Focus—Firms should identify and focus on “edge” initiatives that follow four principles. An edge should:
- Align with fundamental market forces and the long-term vision of the business and market: For Amazon, this came with understanding the strong growth potential and high margins of cloud-based services.
- Require minimal investment to initiate: In addition to Amazon’s excess capacity, Amazon had already developed many key technologies and internal capabilities (particularly around distributed computing) that could be leveraged for AWS. This allowed Amazon to test its ability to host cloud services with little investment.
- Have the ability to “grow the pie,” or create revenue in the short term that does not conflict with the core of your business: The revenue streams from AWS were almost immediate and did not cannibalize any of Amazon’s core business on its online marketplace.
- Have the potential to transform the core in the long term: While it is too early to say definitively how much AWS will grow, both Bezos and Vogels have suggested that it will become as large as the core of the business10. And while it plays in a different space than Amazon’s core business, given the potential for significantly higher margins, AWS has the potential to replace the core online retail business as the primary profit generator for the company. In addition to growing revenue, the move to services also represents a new approach for the company and a fundamental transformation of the company’s focus.
Leverage—Edge initiatives should leverage low-cost, disruptive technologies, and external resources to overcome obstacles to scaling: Many of AWS’s services are designed to easily integrate with and build on other software and Web services. AWS’s fastest growing service, DynamoDB (a fast and scalable database service), was designed to seamlessly integrate with Elastic MapReduce (EMR), another Web service. EMR allows customers to analyze large quantities of data quickly and cost effectively. The two services in tandem are quite powerful. On his Weblog, Vogels described the interaction:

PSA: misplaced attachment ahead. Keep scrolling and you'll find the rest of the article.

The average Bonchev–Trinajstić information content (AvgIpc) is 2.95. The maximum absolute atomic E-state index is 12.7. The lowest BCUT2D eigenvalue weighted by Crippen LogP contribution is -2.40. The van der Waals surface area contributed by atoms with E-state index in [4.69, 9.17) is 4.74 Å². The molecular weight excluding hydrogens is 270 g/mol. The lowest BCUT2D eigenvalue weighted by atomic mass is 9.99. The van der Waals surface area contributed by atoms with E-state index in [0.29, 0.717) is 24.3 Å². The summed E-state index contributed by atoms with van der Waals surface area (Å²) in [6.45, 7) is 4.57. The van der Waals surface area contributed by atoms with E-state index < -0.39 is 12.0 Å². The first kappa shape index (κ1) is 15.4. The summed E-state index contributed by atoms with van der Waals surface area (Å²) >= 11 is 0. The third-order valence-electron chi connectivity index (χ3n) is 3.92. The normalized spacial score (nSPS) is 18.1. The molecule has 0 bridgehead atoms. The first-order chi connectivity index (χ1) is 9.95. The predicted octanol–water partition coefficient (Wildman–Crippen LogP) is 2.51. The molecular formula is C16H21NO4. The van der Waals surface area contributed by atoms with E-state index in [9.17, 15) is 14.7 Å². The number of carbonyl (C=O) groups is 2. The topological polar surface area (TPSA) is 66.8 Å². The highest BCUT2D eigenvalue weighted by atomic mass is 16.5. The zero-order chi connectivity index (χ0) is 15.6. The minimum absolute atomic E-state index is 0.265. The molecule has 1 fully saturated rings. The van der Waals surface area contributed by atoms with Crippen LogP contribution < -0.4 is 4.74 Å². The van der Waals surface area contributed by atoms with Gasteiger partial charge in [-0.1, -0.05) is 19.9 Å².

By taking advantage of DynamoDB’s seamless integration with EMR, many of our publishing customers are able to easily analyze various trends in real time, such as content popularity11.
As a result of the integrated design, a wide range of customers have quickly adopted the product because it meshes with tools they already use. This ease of adoption has driven rapid growth for DynamoDB. As Vogels describes:
After only two months, customers had already provisioned enough capacity to perform hundreds of billions of requests per day12.
One of the powerful elements of leverage is that AWS overcomes a zero-sum business mind-set. By creating products that interact with the existing ecosystem of online solutions, AWS is able to leverage the capabilities and products that have been established in the market. Additionally, Amazon fosters and creates online forums for new users who are just learning to use AWS tools. The result is that both products add value to each other and create a symbiotic relationship where companies and users both benefit.